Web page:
Six Tokyo Olympic contenders post Doha
Who after Usain Bolt? We ask that question not just in its literal sense—as in, who’s going to win the men’s sprint events at the next Olympics—but also in a wider sense. Is there a single athlete right now who holds out the promise of setting the track and field events at Tokyo afire?
Based on the performances at the recently concluded athletics world championship, there is good reason to think so. Here’s our list of six athletes who can blaze through records at the 2020 Games—each of their winning marks in Doha is better than the mark that fetched gold at the Rio Olympics in 2016.
Noah Lyles (22), USA
World Championship gold-medal mark: 19.83 seconds
Personal best: 19.50 seconds
One of athletics’ up and coming stars, Lyles skipped the 100m at Doha to focus on the 200m event. His decision proved the right one as he won gold, but he has confirmed that he’ll try and emulate Usain Bolt by going for the 100m-200m double next year in Tokyo. His personal best is far better than Bolt’s Rio gold timing.
Rio 2016 gold-medal mark: 19.78 seconds
Karsten Warholm (23), Norway
Men’s 400m Hurdles
World Championship gold-medal mark: 47.42 seconds
Personal best: 46.92 seconds
The Norwegian had shocked everyone two years ago when he won the 400m hurdles title at the 2017 World Championships at the age of 21. He’s just gotten better and better. He’s dominated the season with two of the three fastest times, and now holds the second fastest time ever for the event, just shy of the world record set way back in 1992.
Rio 2016 gold-medal mark: 47.73 seconds
Sam Kendricks (27), USA
Men’s Pole Vault
World Championship gold-medal mark: 5.97 metres
Personal best: 6.06 metres
Kendricks was one of only three people to clear six metres in the pole vault this season with a 6.06 set at the USA track and field outdoor championships in Iowa, USA. But he defeated a field containing the other two, Piotr Lisek (Poland) and Armand Duplantis (Sweden), to defend the title he won in London—his clearance at Doha is better than the Olympic record, which was set in Rio.
Rio 2016 gold-medal mark: 6.03 metres
Beatrice Chepkoech (28), Kenya
Women’s 3000m Steeplechase
Rio 2016 gold-medal mark: 8:57.84 minutes
Personal best: 8:44.32 minutes
The Kenyan narrowly missed the medals at both the 2016 Olympics and 2017 World Championships after finishing fourth, but made up for it by winning the title here with a championship record time of 8:57.84 seconds. She’s also the reigning world record holder with a 8:44.32 set in Monaco last year. If she’s fit she’ll canter her way to the Olympic record.
Rio 2016 gold-medal mark: 8:59.75 minutes
Dalilah Muhammad (29), USA
Women’s 400m Hurdles
World Championship gold-medal mark: 52.16 seconds
Personal best: 52.16 seconds
The reigning Olympic champion, Muhammad broke her own world record at the Championships with a time of 52.16 seconds. She had set the record in July when she surpassed Yuliya Pechonkina’s world record of 52.34 seconds that had stood for 16 years with a 52.20. Tokyo may see her break her own record yet again.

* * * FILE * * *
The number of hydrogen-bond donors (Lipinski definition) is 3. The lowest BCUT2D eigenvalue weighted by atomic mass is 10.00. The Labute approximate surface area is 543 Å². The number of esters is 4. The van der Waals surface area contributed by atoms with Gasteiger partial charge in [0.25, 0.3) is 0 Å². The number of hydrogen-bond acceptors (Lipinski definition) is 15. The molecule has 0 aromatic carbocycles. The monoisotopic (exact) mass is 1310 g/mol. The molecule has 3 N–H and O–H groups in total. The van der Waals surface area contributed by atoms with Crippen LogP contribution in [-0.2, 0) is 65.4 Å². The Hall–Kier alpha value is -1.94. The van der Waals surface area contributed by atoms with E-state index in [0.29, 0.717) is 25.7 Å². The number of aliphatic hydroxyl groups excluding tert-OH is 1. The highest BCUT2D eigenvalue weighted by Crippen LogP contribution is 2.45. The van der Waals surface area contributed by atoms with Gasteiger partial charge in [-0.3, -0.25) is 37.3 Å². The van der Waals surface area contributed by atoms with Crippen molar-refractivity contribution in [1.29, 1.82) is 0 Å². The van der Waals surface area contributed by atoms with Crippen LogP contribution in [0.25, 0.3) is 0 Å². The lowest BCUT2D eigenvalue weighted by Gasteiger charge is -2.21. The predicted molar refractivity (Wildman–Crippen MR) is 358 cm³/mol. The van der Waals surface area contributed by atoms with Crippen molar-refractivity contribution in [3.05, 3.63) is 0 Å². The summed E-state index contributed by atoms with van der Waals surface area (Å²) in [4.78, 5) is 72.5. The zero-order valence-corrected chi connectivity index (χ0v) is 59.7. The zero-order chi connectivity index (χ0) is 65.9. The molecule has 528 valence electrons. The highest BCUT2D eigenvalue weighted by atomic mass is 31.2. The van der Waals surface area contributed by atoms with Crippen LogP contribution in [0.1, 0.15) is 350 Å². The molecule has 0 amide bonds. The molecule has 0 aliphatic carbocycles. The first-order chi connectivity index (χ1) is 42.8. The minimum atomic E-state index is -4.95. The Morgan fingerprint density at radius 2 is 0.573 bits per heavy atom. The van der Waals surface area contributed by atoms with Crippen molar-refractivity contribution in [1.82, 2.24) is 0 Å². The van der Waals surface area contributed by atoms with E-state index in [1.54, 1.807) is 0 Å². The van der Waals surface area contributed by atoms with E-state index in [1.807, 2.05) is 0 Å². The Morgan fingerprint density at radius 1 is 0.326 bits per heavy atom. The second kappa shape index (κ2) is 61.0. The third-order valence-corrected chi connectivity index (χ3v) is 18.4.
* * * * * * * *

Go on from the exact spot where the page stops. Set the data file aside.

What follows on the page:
Rio 2016 gold-medal mark: 53.13 seconds
Mariya Lasitskene (26), Russia
Women’s High Jump
World Championship gold-medal mark: 2.04 metres
Personal best: 2.04 metres
Lasitskene won the title for the third championship in a row, setting a new personal best. Competing under a neutral flag at Doha, she was barred from competing in the 2016 Olympics in Rio because of the doping-related ban on Russian athletes, but will hope to make up for that hurt next year. Lasitskene is to the high jump what Yelena Isinbayeva was to pole vault.
Rio 2016 gold-medal mark: 1.97 metres
And the records that may never be broken…
There was just one world record set at the world athletics championships, and that was in the women’s 400m hurdles in which American Dalilah Muhammad broke her own record set earlier this year.
So how close did other athletes get to breaking records in their event?
According to scoring tables from the IAAF, the governing body for world athletics, only three other gold-medal winning marks were close to the World record, those in the women’s 1500m, the women’s triple jump and the men’s shot put.
American Joe Kovac’s 22.91 metre shot put throw was tantalizingly short of the world record (see chart); it was the third best throw of all time.
In the women’s triple jump, the winning leap of 15.37 by Venezuelan Yulimar Rojas came close to breaking a 24-year-old record.
There are other events such as the women’s long jump, women’s shot put and women’s 400m where the world records are more than 30 years old. The longevity of some these records have been a matter of heated debate.
Many of these world records were set in an era when doping was rampant and drug testing less than rigorous. There were even proposals a few years ago from European athletics bodies to establish a new set of world records and wipe out those set before 2005. 2005 was chosen because it was the year that the IAAF started storing urine and blood samples of athletes, allowing for future retesting if needed.